3. Call for Proposals: Transgressing the Nation State: (Deadline: January 15th/17)
  4. Conference Call For Papers: Motherlines: Mothering, Motherhood, and Mothers In and Through the Generations: Theory, Narrative, Representation, Practice, and Experience: (Deadline: January 20th/17)
  5. Call For Proposals Intersections | Cross-sections Imagining Identity: (Deadline: January 20th/17)
  6. Call For Papers - Interdisciplinary Feminist Sessions at Congress 2017: (Deadline: January 27th/17)
  7. Call For Papers- 19TH Annual International Women and Education Symposium- Oxford England: (Deadline: January 30th/17)
  8. Call for Papers to the 8th Annual Islamophobia Conference - Islamophobia and the end of liberalism, UC Berkeley, 21-23 April 2017 (Deadline: January 30th/17)
  9. CFP- Applications Open: Active Citizens Social Enterprise: (Deadline: End of February/ 17)


  1. Revised SSHRC Knowledge Synthesis Grants Competition: (Deadline: January 3rd/17, January 10th/17, January 12th/17)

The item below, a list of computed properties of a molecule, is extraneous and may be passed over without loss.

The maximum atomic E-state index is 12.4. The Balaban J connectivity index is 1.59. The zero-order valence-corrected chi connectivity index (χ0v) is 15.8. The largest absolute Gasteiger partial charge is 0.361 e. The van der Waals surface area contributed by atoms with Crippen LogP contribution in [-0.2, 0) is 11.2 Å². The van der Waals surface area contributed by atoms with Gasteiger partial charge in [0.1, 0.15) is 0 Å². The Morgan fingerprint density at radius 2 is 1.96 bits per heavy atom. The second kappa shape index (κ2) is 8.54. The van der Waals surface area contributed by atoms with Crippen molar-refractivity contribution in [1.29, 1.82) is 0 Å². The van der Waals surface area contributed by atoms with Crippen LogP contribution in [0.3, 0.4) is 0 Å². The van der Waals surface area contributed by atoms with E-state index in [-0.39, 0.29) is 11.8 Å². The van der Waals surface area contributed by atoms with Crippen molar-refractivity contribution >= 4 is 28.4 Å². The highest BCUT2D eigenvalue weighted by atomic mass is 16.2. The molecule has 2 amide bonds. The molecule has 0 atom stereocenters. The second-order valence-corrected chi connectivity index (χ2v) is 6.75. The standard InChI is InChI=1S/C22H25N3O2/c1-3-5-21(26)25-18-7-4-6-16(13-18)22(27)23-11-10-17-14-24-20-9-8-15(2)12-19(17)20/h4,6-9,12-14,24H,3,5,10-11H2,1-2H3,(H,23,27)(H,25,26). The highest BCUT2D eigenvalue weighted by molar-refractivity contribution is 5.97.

2. Social Sciences and Humanities Research Council of Canada (SSHRC) opportunities: (Deadline: January 3rd/17, January 18th/17, January 20th/17)
  3. 2017-18 York-Massey Fellowship and Visiting Scholarships: (Deadline: January 13th/17)
  4. Trans Fund Deadline Approaching: (January 31st/17)


  1. CUPE 1281 Staff Representative (Full time Temporary Position): (Deadline: January 11th/17)
  2. CWTP @ York Co-Coordinator: (Deadline: January 12th/17)
  3. University Director - Institute for Gender and Development Studies, UWI (Deadline: January 31st/17)